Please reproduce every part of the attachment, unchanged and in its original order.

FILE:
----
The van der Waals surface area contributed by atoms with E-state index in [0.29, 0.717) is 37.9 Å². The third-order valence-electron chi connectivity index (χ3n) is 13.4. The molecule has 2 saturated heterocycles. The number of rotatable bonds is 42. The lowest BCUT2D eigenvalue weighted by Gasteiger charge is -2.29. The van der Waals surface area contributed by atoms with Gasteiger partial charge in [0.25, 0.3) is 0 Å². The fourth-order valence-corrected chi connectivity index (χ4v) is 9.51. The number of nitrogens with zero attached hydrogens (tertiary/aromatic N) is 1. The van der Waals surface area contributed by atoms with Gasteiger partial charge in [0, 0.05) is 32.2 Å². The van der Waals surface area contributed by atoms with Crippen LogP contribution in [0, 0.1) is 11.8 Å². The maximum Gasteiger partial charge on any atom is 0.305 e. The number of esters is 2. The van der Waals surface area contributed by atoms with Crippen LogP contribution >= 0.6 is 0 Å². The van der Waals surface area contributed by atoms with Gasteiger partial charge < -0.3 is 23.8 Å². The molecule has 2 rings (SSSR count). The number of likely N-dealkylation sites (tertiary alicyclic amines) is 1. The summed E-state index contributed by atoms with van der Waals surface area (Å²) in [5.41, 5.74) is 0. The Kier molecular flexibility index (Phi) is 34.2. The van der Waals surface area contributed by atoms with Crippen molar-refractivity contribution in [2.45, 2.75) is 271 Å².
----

The van der Waals surface area contributed by atoms with E-state index in [0.29, 0.717) is 37.9 Å². The third-order valence-electron chi connectivity index (χ3n) is 13.4. The molecule has 2 saturated heterocycles. The number of rotatable bonds is 42. The lowest BCUT2D eigenvalue weighted by Gasteiger charge is -2.29. The van der Waals surface area contributed by atoms with Gasteiger partial charge in [0.25, 0.3) is 0 Å². The fourth-order valence-corrected chi connectivity index (χ4v) is 9.51. The number of nitrogens with zero attached hydrogens (tertiary/aromatic N) is 1. The van der Waals surface area contributed by atoms with Gasteiger partial charge in [0, 0.05) is 32.2 Å². The van der Waals surface area contributed by atoms with Crippen LogP contribution in [0, 0.1) is 11.8 Å². The maximum Gasteiger partial charge on any atom is 0.305 e. The number of esters is 2. The van der Waals surface area contributed by atoms with Crippen LogP contribution >= 0.6 is 0 Å². The van der Waals surface area contributed by atoms with Gasteiger partial charge < -0.3 is 23.8 Å². The molecule has 2 rings (SSSR count). The number of likely N-dealkylation sites (tertiary alicyclic amines) is 1. The summed E-state index contributed by atoms with van der Waals surface area (Å²) in [5.41, 5.74) is 0. The Kier molecular flexibility index (Phi) is 34.2. The van der Waals surface area contributed by atoms with Crippen molar-refractivity contribution in [2.45, 2.75) is 271 Å².